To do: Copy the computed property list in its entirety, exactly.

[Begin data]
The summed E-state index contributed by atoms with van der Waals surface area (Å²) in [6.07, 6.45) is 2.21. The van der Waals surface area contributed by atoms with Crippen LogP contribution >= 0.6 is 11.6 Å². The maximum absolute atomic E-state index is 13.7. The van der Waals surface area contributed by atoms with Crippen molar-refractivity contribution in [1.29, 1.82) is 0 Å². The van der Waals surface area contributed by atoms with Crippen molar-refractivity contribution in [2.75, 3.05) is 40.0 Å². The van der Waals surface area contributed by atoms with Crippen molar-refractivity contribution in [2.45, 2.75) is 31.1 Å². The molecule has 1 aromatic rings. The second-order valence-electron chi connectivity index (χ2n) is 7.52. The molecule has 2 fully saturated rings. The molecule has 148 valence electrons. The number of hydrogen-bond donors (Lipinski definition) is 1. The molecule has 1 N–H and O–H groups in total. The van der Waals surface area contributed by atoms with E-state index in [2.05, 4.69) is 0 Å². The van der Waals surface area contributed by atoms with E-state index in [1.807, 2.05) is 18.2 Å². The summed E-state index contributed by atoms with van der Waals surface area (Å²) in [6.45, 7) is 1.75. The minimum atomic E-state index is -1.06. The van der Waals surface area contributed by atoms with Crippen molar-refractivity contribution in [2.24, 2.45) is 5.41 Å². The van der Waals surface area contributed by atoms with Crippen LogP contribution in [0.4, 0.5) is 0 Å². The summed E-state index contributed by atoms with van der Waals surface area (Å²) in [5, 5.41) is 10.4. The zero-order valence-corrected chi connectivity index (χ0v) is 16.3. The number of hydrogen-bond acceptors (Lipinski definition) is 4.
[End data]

The summed E-state index contributed by atoms with van der Waals surface area (Å²) in [6.07, 6.45) is 2.21. The van der Waals surface area contributed by atoms with Crippen LogP contribution >= 0.6 is 11.6 Å². The maximum absolute atomic E-state index is 13.7. The van der Waals surface area contributed by atoms with Crippen molar-refractivity contribution in [1.29, 1.82) is 0 Å². The van der Waals surface area contributed by atoms with Crippen molar-refractivity contribution in [2.75, 3.05) is 40.0 Å². The van der Waals surface area contributed by atoms with Crippen molar-refractivity contribution in [2.45, 2.75) is 31.1 Å². The molecule has 1 aromatic rings. The second-order valence-electron chi connectivity index (χ2n) is 7.52. The molecule has 2 fully saturated rings. The molecule has 148 valence electrons. The number of hydrogen-bond donors (Lipinski definition) is 1. The molecule has 1 N–H and O–H groups in total. The van der Waals surface area contributed by atoms with E-state index in [2.05, 4.69) is 0 Å². The van der Waals surface area contributed by atoms with E-state index in [1.807, 2.05) is 18.2 Å². The summed E-state index contributed by atoms with van der Waals surface area (Å²) in [6.45, 7) is 1.75. The minimum atomic E-state index is -1.06. The van der Waals surface area contributed by atoms with Crippen molar-refractivity contribution in [2.24, 2.45) is 5.41 Å². The van der Waals surface area contributed by atoms with Crippen LogP contribution in [0.4, 0.5) is 0 Å². The summed E-state index contributed by atoms with van der Waals surface area (Å²) in [5, 5.41) is 10.4. The zero-order valence-corrected chi connectivity index (χ0v) is 16.3. The number of hydrogen-bond acceptors (Lipinski definition) is 4.